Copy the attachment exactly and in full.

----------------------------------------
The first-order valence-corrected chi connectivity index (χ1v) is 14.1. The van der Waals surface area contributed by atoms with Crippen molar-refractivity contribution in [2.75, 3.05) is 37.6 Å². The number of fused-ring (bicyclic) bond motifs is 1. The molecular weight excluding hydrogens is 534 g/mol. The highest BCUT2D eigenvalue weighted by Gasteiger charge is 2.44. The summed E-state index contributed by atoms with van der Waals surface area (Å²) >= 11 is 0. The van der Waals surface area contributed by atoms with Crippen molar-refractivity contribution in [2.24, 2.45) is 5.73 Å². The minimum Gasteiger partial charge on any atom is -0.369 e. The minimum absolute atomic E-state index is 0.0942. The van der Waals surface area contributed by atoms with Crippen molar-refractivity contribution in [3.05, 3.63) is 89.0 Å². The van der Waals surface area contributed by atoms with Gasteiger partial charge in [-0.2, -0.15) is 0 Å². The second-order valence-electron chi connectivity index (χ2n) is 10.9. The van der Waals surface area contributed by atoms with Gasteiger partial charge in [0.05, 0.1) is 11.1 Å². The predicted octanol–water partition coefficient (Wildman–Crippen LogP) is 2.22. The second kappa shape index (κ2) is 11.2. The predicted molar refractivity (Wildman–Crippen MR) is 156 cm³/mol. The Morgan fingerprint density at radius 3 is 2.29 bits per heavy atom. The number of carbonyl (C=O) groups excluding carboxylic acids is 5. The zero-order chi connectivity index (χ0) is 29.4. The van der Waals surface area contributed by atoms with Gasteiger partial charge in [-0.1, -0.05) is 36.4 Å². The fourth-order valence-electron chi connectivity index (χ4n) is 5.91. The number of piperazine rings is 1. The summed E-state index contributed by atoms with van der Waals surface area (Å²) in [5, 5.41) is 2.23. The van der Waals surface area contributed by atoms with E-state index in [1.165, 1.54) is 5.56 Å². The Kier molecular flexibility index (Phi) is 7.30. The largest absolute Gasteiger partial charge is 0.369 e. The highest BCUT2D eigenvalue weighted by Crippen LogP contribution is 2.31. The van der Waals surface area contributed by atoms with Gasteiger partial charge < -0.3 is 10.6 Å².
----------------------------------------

The first-order valence-corrected chi connectivity index (χ1v) is 14.1. The van der Waals surface area contributed by atoms with Crippen molar-refractivity contribution in [2.75, 3.05) is 37.6 Å². The number of fused-ring (bicyclic) bond motifs is 1. The molecular weight excluding hydrogens is 534 g/mol. The highest BCUT2D eigenvalue weighted by Gasteiger charge is 2.44. The summed E-state index contributed by atoms with van der Waals surface area (Å²) >= 11 is 0. The van der Waals surface area contributed by atoms with Crippen molar-refractivity contribution in [2.24, 2.45) is 5.73 Å². The minimum Gasteiger partial charge on any atom is -0.369 e. The minimum absolute atomic E-state index is 0.0942. The van der Waals surface area contributed by atoms with Crippen molar-refractivity contribution in [3.05, 3.63) is 89.0 Å². The van der Waals surface area contributed by atoms with Gasteiger partial charge in [-0.2, -0.15) is 0 Å². The second-order valence-electron chi connectivity index (χ2n) is 10.9. The van der Waals surface area contributed by atoms with Gasteiger partial charge in [0.05, 0.1) is 11.1 Å². The predicted octanol–water partition coefficient (Wildman–Crippen LogP) is 2.22. The second kappa shape index (κ2) is 11.2. The predicted molar refractivity (Wildman–Crippen MR) is 156 cm³/mol. The Morgan fingerprint density at radius 3 is 2.29 bits per heavy atom. The number of carbonyl (C=O) groups excluding carboxylic acids is 5. The zero-order chi connectivity index (χ0) is 29.4. The van der Waals surface area contributed by atoms with Gasteiger partial charge in [-0.1, -0.05) is 36.4 Å². The fourth-order valence-electron chi connectivity index (χ4n) is 5.91. The number of piperazine rings is 1. The summed E-state index contributed by atoms with van der Waals surface area (Å²) in [5, 5.41) is 2.23. The van der Waals surface area contributed by atoms with E-state index in [1.165, 1.54) is 5.56 Å². The Kier molecular flexibility index (Phi) is 7.30. The largest absolute Gasteiger partial charge is 0.369 e. The highest BCUT2D eigenvalue weighted by Crippen LogP contribution is 2.31. The van der Waals surface area contributed by atoms with Gasteiger partial charge < -0.3 is 10.6 Å².